The typical damages related to superheavy load moves are summarized as follows:
Shearing of the pavement surface during turning movements. The figure below shows the need to consider road geometry in the superheavy load route evaluation. This damage can be prevented by using transport equipment with steerable axles. If the mover does not have this type of equipment, then the engineer can ask that the mover protect the roadway surface at the turn by placing plywood sheets or laminated mats on the surface.
Rutting or cracking due to overload of the pavement structure. Recent rainfall or poor drainage conditions can weaken subgrade or base materials that will exacerbate structural damage of this type when the highway is subjected to heavy loads (Figure 5). The figure also shows the need to consider roadway geometry. The road is narrow, and the outside tires are tracking on the unsurfaced shoulder. Moving superheavy loads on these narrow highways should be avoided. If there is no other route available, the engineer can have the mover mat the width of the moving equipment (or road) where the trailer is going to track.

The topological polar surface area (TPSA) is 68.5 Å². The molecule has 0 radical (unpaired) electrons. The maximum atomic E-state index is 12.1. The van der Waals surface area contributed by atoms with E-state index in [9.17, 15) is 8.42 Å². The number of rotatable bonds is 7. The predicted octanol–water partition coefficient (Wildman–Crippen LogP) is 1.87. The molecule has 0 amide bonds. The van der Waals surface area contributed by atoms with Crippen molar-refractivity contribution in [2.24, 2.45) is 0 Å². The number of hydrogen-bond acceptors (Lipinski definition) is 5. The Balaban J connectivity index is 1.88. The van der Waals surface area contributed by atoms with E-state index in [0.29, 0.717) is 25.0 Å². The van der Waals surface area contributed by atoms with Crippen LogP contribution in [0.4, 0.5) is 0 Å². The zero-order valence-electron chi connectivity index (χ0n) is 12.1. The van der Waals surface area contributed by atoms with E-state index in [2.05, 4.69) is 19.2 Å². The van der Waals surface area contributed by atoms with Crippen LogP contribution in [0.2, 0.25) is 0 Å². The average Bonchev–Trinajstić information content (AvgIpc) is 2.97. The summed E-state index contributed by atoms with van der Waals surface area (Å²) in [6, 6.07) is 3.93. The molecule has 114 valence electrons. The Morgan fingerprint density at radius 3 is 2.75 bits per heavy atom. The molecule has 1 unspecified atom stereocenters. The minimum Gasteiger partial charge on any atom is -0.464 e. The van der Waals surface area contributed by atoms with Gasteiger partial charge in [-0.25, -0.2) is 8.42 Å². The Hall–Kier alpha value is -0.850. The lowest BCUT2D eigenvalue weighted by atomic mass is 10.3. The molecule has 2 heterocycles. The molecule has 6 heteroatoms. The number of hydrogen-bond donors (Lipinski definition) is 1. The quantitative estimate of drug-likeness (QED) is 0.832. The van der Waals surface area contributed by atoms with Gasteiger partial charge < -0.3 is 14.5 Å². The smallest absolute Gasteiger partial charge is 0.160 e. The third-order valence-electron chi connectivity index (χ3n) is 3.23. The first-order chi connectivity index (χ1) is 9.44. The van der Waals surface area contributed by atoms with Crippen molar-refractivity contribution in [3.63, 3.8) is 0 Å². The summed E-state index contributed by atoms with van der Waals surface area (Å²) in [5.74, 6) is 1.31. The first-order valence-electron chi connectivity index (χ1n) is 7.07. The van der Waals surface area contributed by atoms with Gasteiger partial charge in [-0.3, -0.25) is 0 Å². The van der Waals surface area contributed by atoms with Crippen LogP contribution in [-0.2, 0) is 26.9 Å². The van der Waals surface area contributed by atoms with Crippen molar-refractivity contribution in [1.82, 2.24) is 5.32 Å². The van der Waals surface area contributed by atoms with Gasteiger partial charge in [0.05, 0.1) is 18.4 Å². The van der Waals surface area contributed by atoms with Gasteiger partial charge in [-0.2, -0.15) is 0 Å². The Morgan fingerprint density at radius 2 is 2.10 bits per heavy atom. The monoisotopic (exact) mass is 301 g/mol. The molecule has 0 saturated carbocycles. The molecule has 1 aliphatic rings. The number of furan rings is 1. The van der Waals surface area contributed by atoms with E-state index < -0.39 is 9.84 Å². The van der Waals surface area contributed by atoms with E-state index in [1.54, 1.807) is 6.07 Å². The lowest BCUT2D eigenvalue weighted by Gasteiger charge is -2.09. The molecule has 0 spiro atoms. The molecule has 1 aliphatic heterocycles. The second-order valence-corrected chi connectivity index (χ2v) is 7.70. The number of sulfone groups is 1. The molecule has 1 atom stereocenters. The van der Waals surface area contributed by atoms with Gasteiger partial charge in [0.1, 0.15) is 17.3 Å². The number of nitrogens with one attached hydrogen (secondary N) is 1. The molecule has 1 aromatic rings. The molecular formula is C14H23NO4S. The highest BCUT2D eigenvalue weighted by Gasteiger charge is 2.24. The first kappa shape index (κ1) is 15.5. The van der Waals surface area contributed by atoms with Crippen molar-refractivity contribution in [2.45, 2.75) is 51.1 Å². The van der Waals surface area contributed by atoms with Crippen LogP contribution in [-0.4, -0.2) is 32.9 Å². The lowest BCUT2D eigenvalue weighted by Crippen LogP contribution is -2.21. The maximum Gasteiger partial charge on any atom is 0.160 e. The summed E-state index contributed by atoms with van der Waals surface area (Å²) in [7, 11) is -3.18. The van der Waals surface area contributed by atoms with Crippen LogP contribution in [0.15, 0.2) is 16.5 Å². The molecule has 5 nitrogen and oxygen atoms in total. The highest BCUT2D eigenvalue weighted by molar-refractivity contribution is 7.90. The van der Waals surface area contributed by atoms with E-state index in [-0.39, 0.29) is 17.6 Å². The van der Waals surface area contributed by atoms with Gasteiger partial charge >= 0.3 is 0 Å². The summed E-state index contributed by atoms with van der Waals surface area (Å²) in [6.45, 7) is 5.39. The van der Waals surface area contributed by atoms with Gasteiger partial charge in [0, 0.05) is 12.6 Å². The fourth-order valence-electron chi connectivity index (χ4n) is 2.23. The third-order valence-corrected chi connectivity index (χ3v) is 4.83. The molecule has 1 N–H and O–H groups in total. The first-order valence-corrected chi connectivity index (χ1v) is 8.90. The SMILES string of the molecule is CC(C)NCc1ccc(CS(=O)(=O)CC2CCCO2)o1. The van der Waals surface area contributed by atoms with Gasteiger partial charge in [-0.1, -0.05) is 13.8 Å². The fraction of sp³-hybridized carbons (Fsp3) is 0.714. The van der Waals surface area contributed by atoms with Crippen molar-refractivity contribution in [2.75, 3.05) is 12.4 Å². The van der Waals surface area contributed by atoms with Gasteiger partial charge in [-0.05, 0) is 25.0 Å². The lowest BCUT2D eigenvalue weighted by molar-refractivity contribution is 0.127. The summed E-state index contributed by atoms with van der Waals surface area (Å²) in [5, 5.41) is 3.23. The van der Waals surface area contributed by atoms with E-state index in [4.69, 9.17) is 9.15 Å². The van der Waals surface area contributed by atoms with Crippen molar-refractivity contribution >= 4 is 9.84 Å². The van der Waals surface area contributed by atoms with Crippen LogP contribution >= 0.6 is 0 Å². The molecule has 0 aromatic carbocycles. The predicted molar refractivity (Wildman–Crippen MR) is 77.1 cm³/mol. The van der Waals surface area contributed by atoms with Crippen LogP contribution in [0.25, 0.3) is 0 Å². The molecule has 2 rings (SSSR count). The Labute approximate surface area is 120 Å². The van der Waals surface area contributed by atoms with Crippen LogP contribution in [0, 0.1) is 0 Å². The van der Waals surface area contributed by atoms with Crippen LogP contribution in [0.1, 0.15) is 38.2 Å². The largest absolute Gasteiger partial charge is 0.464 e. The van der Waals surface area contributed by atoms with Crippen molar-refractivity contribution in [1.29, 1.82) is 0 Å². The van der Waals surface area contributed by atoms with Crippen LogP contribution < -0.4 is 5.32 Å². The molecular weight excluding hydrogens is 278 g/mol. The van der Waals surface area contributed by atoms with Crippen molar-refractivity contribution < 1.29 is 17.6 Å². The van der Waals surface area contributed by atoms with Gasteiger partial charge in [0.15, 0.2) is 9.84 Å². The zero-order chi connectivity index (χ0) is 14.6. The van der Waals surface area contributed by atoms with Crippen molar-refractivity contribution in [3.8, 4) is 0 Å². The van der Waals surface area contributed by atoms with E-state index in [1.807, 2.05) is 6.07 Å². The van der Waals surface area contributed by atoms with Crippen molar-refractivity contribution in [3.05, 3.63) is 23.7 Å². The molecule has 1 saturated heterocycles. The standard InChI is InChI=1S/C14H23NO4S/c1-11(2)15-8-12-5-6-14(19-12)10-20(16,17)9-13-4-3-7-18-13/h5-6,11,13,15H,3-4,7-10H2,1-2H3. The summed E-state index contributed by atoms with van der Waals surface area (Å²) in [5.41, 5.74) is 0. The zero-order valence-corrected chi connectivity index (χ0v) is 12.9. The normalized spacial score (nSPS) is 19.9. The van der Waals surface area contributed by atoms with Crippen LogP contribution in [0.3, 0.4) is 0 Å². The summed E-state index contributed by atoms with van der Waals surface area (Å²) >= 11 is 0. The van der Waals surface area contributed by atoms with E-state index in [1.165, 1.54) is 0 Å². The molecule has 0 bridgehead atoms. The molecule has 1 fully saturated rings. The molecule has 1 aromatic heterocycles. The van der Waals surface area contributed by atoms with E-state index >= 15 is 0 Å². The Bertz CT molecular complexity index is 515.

Peeling of fresh seal coats or asphalt concrete pavement overlays. Moves should be avoided on fresh seal coats. The curing process can take several weeks. If there is no other alternative, the mover can protect the surface by placing plywood sheets.
Bleeding of seal coats or asphalt concrete surfaces. Highway surfaces that are prone to flushing or bleeding should be restricted for use to only the cooler times of the day.
Lateral shear failure at the pavement edge (Figure 6). Loads placed at the pavement edge where there is a lack of lateral support may result in these failures, especially where subgrade soils are weak.
Original article content and pictures contributed by TxDOT.